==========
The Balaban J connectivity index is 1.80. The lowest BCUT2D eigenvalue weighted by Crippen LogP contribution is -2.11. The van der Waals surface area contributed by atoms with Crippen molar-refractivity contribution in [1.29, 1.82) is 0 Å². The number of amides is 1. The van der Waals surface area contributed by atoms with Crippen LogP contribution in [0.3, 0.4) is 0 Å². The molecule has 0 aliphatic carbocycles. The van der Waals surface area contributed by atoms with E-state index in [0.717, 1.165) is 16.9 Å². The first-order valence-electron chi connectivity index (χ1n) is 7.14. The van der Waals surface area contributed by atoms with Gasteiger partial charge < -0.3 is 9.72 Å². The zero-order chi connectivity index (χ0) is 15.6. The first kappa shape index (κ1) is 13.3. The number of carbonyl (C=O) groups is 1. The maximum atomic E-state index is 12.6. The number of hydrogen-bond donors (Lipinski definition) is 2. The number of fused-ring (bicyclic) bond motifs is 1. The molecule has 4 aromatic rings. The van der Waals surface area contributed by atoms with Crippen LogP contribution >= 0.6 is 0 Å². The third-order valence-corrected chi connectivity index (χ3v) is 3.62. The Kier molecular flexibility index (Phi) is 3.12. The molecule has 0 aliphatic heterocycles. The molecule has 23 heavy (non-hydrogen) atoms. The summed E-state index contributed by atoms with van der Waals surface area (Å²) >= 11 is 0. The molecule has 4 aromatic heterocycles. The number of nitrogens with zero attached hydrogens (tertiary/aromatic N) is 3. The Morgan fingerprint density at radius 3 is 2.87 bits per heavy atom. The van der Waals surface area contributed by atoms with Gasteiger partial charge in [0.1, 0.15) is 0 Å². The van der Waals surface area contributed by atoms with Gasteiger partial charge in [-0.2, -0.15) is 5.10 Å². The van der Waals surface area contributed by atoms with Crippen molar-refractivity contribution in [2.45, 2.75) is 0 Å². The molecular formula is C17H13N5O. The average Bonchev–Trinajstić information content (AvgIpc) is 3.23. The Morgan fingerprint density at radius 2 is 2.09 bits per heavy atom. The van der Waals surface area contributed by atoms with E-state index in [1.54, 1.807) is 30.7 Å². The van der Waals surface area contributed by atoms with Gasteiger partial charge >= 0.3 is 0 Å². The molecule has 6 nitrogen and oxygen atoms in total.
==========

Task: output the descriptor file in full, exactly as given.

The Balaban J connectivity index is 1.80. The lowest BCUT2D eigenvalue weighted by Crippen LogP contribution is -2.11. The van der Waals surface area contributed by atoms with Crippen molar-refractivity contribution in [1.29, 1.82) is 0 Å². The number of amides is 1. The van der Waals surface area contributed by atoms with Crippen LogP contribution in [0.3, 0.4) is 0 Å². The molecule has 0 aliphatic carbocycles. The van der Waals surface area contributed by atoms with E-state index in [0.717, 1.165) is 16.9 Å². The first-order valence-electron chi connectivity index (χ1n) is 7.14. The van der Waals surface area contributed by atoms with Gasteiger partial charge < -0.3 is 9.72 Å². The zero-order chi connectivity index (χ0) is 15.6. The first kappa shape index (κ1) is 13.3. The number of carbonyl (C=O) groups is 1. The maximum atomic E-state index is 12.6. The number of hydrogen-bond donors (Lipinski definition) is 2. The number of fused-ring (bicyclic) bond motifs is 1. The molecule has 4 aromatic rings. The van der Waals surface area contributed by atoms with Crippen LogP contribution >= 0.6 is 0 Å². The third-order valence-corrected chi connectivity index (χ3v) is 3.62. The Kier molecular flexibility index (Phi) is 3.12. The molecule has 0 aliphatic heterocycles. The molecule has 23 heavy (non-hydrogen) atoms. The summed E-state index contributed by atoms with van der Waals surface area (Å²) >= 11 is 0. The molecule has 4 aromatic heterocycles. The number of nitrogens with zero attached hydrogens (tertiary/aromatic N) is 3. The Morgan fingerprint density at radius 3 is 2.87 bits per heavy atom. The van der Waals surface area contributed by atoms with Gasteiger partial charge in [0.1, 0.15) is 0 Å². The van der Waals surface area contributed by atoms with Gasteiger partial charge in [-0.2, -0.15) is 5.10 Å². The van der Waals surface area contributed by atoms with Crippen molar-refractivity contribution in [2.45, 2.75) is 0 Å². The molecular formula is C17H13N5O. The average Bonchev–Trinajstić information content (AvgIpc) is 3.23. The Morgan fingerprint density at radius 2 is 2.09 bits per heavy atom. The van der Waals surface area contributed by atoms with E-state index in [1.54, 1.807) is 30.7 Å². The van der Waals surface area contributed by atoms with Gasteiger partial charge >= 0.3 is 0 Å². The molecule has 6 nitrogen and oxygen atoms in total.